Opportunity Zones in Washington
Washington has eight Fortune 500 companies in Seattle alone, and that includes industry giants like Amazon, Starbucks, Costco and Microsoft. However, the entire state is not as fortunate as there are some areas experiencing an economic downturn. Here is a list of the areas which have census tracts that are now qualified as opportunity zones:
- Benton (2)
- Chelan (3)
- Clallam (10)
- Clark (7)
- Cowlitz (2)
- Ferry (3)
- Grays Harbor (3)
- Jefferson (4)
- King (23)
- Kitsap (3)
- Kittitas (2)
- Klickitat (2)
- Lewis (2)
- Mason (2)
- Okanogan (4)
- Pacific (3)
- Pend Oreille (2)
- Pierce (12)
- Skagit (5)
- Skamania (3)
- Snohomish (7)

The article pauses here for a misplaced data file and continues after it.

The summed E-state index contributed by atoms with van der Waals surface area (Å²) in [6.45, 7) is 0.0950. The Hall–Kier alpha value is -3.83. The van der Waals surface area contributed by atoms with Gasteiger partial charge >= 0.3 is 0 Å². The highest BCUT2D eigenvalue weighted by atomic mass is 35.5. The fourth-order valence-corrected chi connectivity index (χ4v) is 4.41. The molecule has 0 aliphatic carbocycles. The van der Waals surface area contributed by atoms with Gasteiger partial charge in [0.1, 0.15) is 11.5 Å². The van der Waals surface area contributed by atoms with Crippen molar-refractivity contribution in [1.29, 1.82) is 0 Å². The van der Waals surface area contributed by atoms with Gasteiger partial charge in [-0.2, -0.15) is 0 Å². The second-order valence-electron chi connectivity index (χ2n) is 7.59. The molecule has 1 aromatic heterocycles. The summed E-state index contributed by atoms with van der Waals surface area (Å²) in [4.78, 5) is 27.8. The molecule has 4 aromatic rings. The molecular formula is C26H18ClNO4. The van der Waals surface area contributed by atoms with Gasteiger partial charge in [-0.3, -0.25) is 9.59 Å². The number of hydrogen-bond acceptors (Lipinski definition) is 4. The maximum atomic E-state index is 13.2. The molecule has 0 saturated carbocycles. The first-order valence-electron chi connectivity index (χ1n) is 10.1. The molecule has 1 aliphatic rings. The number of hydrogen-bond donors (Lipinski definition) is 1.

- Spokane (11)
- Stevens (2)
- Thurston (4)
- Walla Walla (2)
- Whatcom (3)
- Yakima (4)
Not every part of Washington is flourishing economically. Northeast Washington features a host of counties that are struggling economically. Just north of Spokane, Pend Oreille County, Stevens County and Ferry County all have economic problems. The unemployment rate for Ferris Count is just under 10 percent as it is an area that never seemed to recover from the last financial crisis. But those struggles predated that recession as unemployment numbers were doubled in the aforementioned counties during the 1990s. The introduction of opportunity zones is one step in an attempt to help those counties catch up to the rest of the state. It is no coincidence that Pierce County has the second-highest number of opportunity zones in the state. Through capital tax gains incentives, there is a new means of attempting to rejuvenate these economically distressed areas.